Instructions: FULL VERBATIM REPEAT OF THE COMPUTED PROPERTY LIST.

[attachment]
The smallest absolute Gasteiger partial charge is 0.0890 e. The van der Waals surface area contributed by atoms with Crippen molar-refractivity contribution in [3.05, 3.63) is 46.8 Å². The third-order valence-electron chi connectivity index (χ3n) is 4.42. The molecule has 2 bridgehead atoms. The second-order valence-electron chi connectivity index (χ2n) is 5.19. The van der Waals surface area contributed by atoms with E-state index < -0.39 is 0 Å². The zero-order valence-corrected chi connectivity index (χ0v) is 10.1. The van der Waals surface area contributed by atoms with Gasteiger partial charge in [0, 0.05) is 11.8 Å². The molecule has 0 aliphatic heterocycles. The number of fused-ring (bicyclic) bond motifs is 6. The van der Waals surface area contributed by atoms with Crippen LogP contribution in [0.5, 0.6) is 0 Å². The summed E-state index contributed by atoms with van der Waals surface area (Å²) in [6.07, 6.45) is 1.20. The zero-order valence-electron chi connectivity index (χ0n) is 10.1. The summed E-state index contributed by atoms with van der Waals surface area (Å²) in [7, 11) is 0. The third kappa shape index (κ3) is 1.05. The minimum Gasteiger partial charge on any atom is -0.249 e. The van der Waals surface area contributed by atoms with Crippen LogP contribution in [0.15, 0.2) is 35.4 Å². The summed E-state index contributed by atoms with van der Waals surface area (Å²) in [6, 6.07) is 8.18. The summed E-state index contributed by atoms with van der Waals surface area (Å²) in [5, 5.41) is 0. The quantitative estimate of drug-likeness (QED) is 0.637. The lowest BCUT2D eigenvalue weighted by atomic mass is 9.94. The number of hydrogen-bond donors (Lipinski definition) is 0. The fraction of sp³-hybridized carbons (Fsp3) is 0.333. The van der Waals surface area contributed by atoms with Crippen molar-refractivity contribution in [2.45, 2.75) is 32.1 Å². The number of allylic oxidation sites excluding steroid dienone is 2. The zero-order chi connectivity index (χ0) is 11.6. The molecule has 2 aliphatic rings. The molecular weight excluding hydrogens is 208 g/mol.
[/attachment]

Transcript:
The smallest absolute Gasteiger partial charge is 0.0890 e. The van der Waals surface area contributed by atoms with Crippen molar-refractivity contribution in [3.05, 3.63) is 46.8 Å². The third-order valence-electron chi connectivity index (χ3n) is 4.42. The molecule has 2 bridgehead atoms. The second-order valence-electron chi connectivity index (χ2n) is 5.19. The van der Waals surface area contributed by atoms with E-state index < -0.39 is 0 Å². The zero-order valence-corrected chi connectivity index (χ0v) is 10.1. The van der Waals surface area contributed by atoms with Gasteiger partial charge in [0, 0.05) is 11.8 Å². The molecule has 0 aliphatic heterocycles. The number of fused-ring (bicyclic) bond motifs is 6. The van der Waals surface area contributed by atoms with Crippen LogP contribution in [0.5, 0.6) is 0 Å². The summed E-state index contributed by atoms with van der Waals surface area (Å²) in [6.07, 6.45) is 1.20. The zero-order valence-electron chi connectivity index (χ0n) is 10.1. The summed E-state index contributed by atoms with van der Waals surface area (Å²) in [7, 11) is 0. The third kappa shape index (κ3) is 1.05. The minimum Gasteiger partial charge on any atom is -0.249 e. The van der Waals surface area contributed by atoms with Crippen LogP contribution in [0.15, 0.2) is 35.4 Å². The summed E-state index contributed by atoms with van der Waals surface area (Å²) in [6, 6.07) is 8.18. The summed E-state index contributed by atoms with van der Waals surface area (Å²) in [5, 5.41) is 0. The quantitative estimate of drug-likeness (QED) is 0.637. The lowest BCUT2D eigenvalue weighted by atomic mass is 9.94. The number of hydrogen-bond donors (Lipinski definition) is 0. The fraction of sp³-hybridized carbons (Fsp3) is 0.333. The van der Waals surface area contributed by atoms with Crippen molar-refractivity contribution in [2.45, 2.75) is 32.1 Å². The number of allylic oxidation sites excluding steroid dienone is 2. The zero-order chi connectivity index (χ0) is 11.6. The molecule has 2 aliphatic rings. The molecular weight excluding hydrogens is 208 g/mol.